Later that night, a former student, the son of a wealthy businessman, drove us and a few others home in his SUV. There was breaking news: Riots between Buddhists and Muslims were spreading across a region north of Yangon known as Bago, one friend read from his phone as we passed through Yangon’s darkened streets. Another journalist opened her tablet and read a statement by US Ambassador Derek Mitchell pledging aid to Meiktila, where dozens have been killed and thousands displaced in widespread violence. Then she spent several minutes on the phone relaying Bago updates to her newsroom.

None of that would have—could have—happened four years ago.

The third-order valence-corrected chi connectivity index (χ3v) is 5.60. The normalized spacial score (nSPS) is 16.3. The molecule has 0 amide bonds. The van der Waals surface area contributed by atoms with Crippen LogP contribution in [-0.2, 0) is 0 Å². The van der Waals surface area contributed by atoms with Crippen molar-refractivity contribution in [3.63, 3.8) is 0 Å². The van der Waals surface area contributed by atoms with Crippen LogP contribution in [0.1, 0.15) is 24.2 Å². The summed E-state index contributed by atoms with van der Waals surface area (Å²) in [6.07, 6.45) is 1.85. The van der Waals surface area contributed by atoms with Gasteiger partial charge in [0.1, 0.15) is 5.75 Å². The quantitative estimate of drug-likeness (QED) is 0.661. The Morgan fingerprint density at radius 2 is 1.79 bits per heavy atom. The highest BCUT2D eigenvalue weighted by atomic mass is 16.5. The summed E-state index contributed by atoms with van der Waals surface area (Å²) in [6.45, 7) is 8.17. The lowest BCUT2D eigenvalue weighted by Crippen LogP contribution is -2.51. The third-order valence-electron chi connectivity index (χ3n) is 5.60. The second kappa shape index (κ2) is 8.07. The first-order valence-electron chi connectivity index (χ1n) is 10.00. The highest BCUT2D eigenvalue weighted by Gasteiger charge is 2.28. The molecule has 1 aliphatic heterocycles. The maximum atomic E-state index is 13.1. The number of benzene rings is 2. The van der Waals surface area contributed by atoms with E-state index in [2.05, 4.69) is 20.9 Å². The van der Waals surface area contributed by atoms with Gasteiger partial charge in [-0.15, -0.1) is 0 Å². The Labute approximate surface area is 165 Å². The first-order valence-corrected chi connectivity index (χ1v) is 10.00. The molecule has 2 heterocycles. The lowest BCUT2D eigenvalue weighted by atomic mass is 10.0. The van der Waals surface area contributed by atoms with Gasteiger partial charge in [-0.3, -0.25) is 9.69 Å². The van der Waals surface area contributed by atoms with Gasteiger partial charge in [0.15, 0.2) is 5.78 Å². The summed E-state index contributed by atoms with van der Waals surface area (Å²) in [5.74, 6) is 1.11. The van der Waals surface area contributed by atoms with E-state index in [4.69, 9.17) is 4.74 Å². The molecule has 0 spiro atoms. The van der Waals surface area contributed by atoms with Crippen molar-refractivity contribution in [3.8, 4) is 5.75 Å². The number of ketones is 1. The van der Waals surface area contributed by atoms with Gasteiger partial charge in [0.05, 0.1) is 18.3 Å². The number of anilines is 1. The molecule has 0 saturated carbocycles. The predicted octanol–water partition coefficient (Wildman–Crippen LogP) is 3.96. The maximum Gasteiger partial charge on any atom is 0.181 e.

Jerry and I left early the next morning, the city’s streets nearly empty as our taxi retraced our path to the airport. On the far horizon, I saw it again: that bright red ball of a sun. But this time, it was rising.

 

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Karen Coates , author of Cambodia Now: Life in the Wake of War, is a senior fellow at Brandeis University's Schuster Institute for Investigative Journalism. Her next book, Eternal Harvest: The Legacy of American Bombs in Laos, co-authored with photojournalist Jerry Redfern, is due out this fall.